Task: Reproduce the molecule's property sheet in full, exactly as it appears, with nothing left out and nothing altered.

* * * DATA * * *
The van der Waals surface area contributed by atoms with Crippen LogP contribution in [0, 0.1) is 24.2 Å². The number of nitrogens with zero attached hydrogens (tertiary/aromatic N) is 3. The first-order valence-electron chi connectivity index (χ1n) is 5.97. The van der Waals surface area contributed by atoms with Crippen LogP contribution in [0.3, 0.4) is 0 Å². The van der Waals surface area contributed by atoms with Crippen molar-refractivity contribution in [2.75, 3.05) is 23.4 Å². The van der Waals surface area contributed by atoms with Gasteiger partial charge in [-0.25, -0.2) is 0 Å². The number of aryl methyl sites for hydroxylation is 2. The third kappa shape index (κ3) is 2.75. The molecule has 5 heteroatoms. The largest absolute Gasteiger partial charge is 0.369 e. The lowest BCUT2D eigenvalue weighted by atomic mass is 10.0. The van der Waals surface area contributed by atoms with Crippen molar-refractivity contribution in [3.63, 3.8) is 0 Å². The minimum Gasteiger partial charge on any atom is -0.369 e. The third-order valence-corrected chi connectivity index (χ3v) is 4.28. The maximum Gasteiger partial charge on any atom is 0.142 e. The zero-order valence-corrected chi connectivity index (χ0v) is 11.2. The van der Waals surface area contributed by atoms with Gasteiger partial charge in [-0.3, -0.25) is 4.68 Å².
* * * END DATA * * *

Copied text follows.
The van der Waals surface area contributed by atoms with Crippen LogP contribution in [0, 0.1) is 24.2 Å². The number of nitrogens with zero attached hydrogens (tertiary/aromatic N) is 3. The first-order valence-electron chi connectivity index (χ1n) is 5.97. The van der Waals surface area contributed by atoms with Crippen LogP contribution in [0.3, 0.4) is 0 Å². The van der Waals surface area contributed by atoms with Crippen molar-refractivity contribution in [2.75, 3.05) is 23.4 Å². The van der Waals surface area contributed by atoms with Gasteiger partial charge in [-0.25, -0.2) is 0 Å². The number of aryl methyl sites for hydroxylation is 2. The third kappa shape index (κ3) is 2.75. The molecule has 5 heteroatoms. The largest absolute Gasteiger partial charge is 0.369 e. The lowest BCUT2D eigenvalue weighted by atomic mass is 10.0. The van der Waals surface area contributed by atoms with Crippen molar-refractivity contribution in [3.63, 3.8) is 0 Å². The minimum Gasteiger partial charge on any atom is -0.369 e. The third-order valence-corrected chi connectivity index (χ3v) is 4.28. The maximum Gasteiger partial charge on any atom is 0.142 e. The zero-order valence-corrected chi connectivity index (χ0v) is 11.2. The van der Waals surface area contributed by atoms with Gasteiger partial charge in [-0.3, -0.25) is 4.68 Å².